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Do I Qualify for an SBA Loan?

Posted by: Jason Zacher on Monday, March 30, 2020

With the CARES Act signed, a weekend to process it, speaking with our Chamber’s banking investors, and the opportunity to speak with Congressional staff, here’s what we know:

What’s in the bill?

For businesses, the biggest thing is that the new Paycheck Protection Loans will give a business a loan to fund 6 weeks of pay for all small businesses under 50 employees.

How quickly can it get to businesses?

One thing businesses are concerned about is how quickly will it get out there since we all have payroll to meet. Congress’ interest was to streamline the process and get the money out the door as quickly as possible. Two things to note:

  1. Requirements that you try to get a loan elsewhere first have been waived.
  2. The Requirement to put up collateral has been waived.

The SBA is also expanding availability of lenders to offer this product. They’ll start with preferred lenders already in the system. The Treasury Department is taking a very broad approach and will be designating new banks.

Who is eligible?

As a small business if you would you normally qualify for an SBA program – if you have fewer than 500 or more than 500 but meet one of the traditional exemptions – you automatically qualify. 501(c)3 organizations with fewer than 500 employees also qualify.

Most importantly in the “gig” economy: Sole proprietors, the self-employed, and 1099 employees also qualify for this program. It is very expansive.

In addition, rules on “affiliate” locations for hotels and food service have been relaxed. Traditionally, rules state that you have to affiliate all the employees in all of your locations to count toward headcount. However, the bill changes that to per-premise headcount, so hotels and small restaurant chains may now qualify. Don’t assume you don’t qualify based on the old rules.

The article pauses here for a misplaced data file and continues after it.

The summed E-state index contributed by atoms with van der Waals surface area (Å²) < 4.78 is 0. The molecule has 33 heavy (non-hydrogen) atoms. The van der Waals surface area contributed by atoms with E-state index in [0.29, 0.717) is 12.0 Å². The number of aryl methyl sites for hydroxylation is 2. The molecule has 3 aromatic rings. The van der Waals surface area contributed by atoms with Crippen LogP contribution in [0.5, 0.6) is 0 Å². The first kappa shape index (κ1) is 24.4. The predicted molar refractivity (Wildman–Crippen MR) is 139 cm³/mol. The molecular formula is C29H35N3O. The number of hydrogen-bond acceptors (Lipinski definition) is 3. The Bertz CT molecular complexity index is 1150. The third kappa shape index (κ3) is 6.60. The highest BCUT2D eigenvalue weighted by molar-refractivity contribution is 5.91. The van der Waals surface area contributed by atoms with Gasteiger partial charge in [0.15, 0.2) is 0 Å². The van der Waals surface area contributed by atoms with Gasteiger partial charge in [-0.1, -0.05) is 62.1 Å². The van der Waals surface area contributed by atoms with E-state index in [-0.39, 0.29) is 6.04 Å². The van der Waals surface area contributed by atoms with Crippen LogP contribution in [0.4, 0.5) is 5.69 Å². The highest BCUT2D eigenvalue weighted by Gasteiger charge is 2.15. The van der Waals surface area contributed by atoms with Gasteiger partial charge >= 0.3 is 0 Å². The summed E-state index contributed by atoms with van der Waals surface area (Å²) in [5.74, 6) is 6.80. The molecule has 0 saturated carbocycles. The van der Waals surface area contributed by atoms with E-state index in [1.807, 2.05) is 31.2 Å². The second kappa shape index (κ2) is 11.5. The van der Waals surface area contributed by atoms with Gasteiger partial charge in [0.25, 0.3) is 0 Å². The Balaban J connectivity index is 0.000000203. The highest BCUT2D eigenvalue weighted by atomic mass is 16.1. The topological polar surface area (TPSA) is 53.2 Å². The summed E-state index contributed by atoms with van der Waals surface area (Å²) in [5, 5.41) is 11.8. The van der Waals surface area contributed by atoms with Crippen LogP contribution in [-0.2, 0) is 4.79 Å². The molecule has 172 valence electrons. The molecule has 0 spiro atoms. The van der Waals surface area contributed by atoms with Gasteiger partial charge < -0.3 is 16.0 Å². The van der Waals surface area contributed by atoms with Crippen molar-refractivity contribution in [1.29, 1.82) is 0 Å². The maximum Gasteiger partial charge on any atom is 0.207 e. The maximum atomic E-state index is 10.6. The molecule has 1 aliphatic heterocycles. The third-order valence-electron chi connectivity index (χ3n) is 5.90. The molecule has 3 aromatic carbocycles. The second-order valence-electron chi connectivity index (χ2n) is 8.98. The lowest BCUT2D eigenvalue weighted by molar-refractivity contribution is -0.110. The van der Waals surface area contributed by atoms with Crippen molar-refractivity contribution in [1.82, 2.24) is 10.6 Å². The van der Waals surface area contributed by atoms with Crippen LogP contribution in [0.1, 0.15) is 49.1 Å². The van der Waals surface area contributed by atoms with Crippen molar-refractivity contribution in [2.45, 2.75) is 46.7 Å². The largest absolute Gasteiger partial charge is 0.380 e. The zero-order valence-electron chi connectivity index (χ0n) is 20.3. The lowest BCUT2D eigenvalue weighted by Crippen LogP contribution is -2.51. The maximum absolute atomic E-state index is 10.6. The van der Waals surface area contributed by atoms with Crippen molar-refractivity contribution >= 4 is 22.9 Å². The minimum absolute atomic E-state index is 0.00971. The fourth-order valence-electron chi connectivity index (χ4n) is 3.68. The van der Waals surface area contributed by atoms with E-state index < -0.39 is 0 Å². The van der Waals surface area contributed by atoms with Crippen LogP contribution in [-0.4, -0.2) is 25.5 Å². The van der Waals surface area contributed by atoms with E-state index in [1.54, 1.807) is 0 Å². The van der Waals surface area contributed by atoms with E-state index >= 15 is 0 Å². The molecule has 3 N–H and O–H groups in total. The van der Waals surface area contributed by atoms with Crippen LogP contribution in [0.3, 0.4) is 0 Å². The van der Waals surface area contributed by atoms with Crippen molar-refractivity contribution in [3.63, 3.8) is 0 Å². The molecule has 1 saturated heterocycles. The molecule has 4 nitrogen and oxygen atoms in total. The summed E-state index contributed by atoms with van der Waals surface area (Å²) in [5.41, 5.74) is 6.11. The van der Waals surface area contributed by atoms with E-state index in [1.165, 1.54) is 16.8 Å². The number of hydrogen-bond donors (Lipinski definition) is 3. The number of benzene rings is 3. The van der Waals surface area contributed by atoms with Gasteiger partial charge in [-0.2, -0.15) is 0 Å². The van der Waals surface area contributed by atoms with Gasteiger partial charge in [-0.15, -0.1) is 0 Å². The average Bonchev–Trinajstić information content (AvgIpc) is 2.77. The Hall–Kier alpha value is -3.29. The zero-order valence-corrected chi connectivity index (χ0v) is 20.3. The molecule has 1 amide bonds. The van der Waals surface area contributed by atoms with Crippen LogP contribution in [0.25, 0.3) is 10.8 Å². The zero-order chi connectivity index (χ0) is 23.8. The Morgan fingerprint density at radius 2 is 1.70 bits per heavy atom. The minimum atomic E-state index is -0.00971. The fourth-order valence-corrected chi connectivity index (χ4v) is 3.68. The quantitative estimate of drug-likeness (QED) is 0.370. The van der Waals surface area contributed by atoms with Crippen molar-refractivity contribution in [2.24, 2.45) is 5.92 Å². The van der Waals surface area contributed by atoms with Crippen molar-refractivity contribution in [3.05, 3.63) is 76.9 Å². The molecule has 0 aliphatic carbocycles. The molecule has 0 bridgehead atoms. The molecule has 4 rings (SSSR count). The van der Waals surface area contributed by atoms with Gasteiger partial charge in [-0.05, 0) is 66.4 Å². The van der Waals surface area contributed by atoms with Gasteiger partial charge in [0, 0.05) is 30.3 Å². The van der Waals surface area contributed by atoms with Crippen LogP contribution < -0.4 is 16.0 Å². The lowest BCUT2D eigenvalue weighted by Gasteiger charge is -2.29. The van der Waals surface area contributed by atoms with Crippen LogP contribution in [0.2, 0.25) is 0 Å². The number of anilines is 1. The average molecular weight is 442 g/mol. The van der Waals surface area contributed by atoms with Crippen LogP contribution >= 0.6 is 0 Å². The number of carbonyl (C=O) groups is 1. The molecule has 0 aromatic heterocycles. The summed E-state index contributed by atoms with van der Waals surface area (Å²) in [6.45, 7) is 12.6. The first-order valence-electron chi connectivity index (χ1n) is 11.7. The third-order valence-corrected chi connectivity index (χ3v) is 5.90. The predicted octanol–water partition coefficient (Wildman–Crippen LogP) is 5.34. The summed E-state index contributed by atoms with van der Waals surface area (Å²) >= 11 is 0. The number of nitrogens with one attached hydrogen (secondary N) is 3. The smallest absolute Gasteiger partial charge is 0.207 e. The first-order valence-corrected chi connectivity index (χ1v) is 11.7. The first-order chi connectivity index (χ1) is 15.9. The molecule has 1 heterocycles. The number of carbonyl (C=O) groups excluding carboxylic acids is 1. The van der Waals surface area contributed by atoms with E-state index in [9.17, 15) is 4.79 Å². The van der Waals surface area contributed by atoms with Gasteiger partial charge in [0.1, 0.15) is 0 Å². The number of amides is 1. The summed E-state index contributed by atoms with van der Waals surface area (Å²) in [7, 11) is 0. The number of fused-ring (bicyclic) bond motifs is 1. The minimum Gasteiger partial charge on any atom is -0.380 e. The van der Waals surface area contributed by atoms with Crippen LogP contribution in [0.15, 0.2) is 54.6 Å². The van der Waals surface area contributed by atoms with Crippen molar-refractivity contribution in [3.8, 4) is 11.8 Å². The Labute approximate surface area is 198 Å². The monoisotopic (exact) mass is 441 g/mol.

If you’re a franchisee or if you’re in food service or accommodation, don’t assume that if you don’t qualify because of traditional affiliate rules you won’t qualify under this program. You want to pay close attention to guidance and consider applying anyway.

What is the flexibility for terms of loans?

The maximum loan value is based on your payroll costs – your average monthly payroll costs. That includes salaries, healthcare, and other benefits including sick leave. You can get 2½ times your monthly payroll costs for a maximum loan of $10 million.

The loan will be forgiven if you meet criteria (see below). If you don’t meet those criteria, then after one year, it converts to a 10-year note with not more than a 4 percent interest rate.

Underwriting standards?

The US Chamber has said the process doesn’t even qualify as traditional underwriting in the way we’d normally describe it. Small businesses in existence before Feb. 15, 2020 are eligible. With the hope that banks can begin lending as early as later this week, begin pulling together your monthly average payroll costs so you know how much you can borrow.

If you’re an independent contractor or sole proprietor… you’ll probably have more documentation to show that you have traditionally have income before qualifying. You need to be sure you can show the impact to your contracts. Businesses that use 1099 employees should reach out to those employees and let them know they qualify for these loans. That would help those contractors immensely.